Michigan's College Access Blog

My First MCAN Conference

This past week I attended and worked my first conference with the Michigan College Access Network (MCAN), which is ironic considering I didn’t officially start in my new role as Strategy Assistant until March 11. The 9th annual MCAN conference brought together counselors, scholars, as well as leaders in government, business and local communities. The atmosphere was electric and everyone there was on a mission united by one outcome: make college more accessible for Michigan students! The fact that I was able to be a small part of this is amazing. To say that I was overwhelmed at points during the two-day affair would be an understatement. However, being uncomfortable is the best way to grow and I know that I will do that with MCAN!

The conference started at 8:00am on Monday, March 4. But for the MCAN team, it started at 4pm March 3 with set up. I was thrown right in hanging signs, setting up the registration table and carrying boxes. The MCAN staff treated me like I was an old pro and welcomed my contributions and suggestions as we prepared for the conference to open.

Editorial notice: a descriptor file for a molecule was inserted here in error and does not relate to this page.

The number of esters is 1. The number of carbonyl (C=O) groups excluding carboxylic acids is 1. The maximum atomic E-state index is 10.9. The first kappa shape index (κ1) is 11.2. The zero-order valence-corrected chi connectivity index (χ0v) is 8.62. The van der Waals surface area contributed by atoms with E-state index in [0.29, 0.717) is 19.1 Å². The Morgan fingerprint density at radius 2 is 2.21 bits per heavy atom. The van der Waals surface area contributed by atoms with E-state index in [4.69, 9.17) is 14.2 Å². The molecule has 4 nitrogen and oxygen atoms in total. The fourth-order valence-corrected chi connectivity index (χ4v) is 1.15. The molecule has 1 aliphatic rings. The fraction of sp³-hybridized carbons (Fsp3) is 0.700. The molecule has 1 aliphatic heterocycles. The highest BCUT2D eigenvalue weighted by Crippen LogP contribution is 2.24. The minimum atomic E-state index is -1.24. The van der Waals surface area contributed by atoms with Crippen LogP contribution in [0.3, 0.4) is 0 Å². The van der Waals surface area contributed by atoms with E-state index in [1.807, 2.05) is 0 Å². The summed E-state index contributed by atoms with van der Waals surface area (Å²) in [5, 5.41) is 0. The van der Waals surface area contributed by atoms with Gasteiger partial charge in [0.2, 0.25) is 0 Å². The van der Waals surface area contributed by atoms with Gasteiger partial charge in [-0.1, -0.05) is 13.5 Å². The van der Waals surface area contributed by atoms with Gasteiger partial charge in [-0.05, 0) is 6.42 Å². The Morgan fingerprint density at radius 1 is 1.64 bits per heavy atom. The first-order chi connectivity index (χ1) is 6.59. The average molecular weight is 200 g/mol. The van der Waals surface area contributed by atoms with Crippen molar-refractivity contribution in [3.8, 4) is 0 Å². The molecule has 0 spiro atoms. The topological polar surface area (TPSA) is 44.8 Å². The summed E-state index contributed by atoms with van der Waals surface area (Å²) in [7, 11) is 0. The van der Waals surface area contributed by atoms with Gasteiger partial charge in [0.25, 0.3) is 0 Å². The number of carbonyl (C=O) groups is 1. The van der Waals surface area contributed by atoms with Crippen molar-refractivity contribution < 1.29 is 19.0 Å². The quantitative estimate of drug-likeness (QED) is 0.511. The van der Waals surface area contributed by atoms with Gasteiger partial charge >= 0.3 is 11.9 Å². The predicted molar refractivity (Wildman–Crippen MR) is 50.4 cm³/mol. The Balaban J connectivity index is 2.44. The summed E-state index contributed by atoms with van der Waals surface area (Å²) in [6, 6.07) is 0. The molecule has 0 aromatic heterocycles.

It is worth mentioning that I am the new Strategy Assistant for High School Innovation, and as such, I was primarily tasked with running the State Continuing Clock Hours (SCECHs) table for counselors attending the conference. On Monday, I also had the opportunity to attend the much anticipated awards ceremony, where MCAN honored education practitioners and advocates who have been leaders in their field. Each award had a nautical theme like the Marina or Flagship Award. Among all the fun and reverie of the awards, there was some sadness. Our fearless leader, Brandy Johnson, announced her resignation as did our logistical and conference planning powerhouse, Lisa King. Though I never worked for Brandy or Lisa, other than for the two days at the conference, it was abundantly clear how much MCAN means to both of them. I truly hope to live up to their expectations and help continue to make MCAN thrive! During the ceremony, I was simply struck not only by the things the award winners had accomplished but also how selfless everyone was. Education can be thankless, but to see so many dedicated individuals was not only inspiring, it was truly humbling.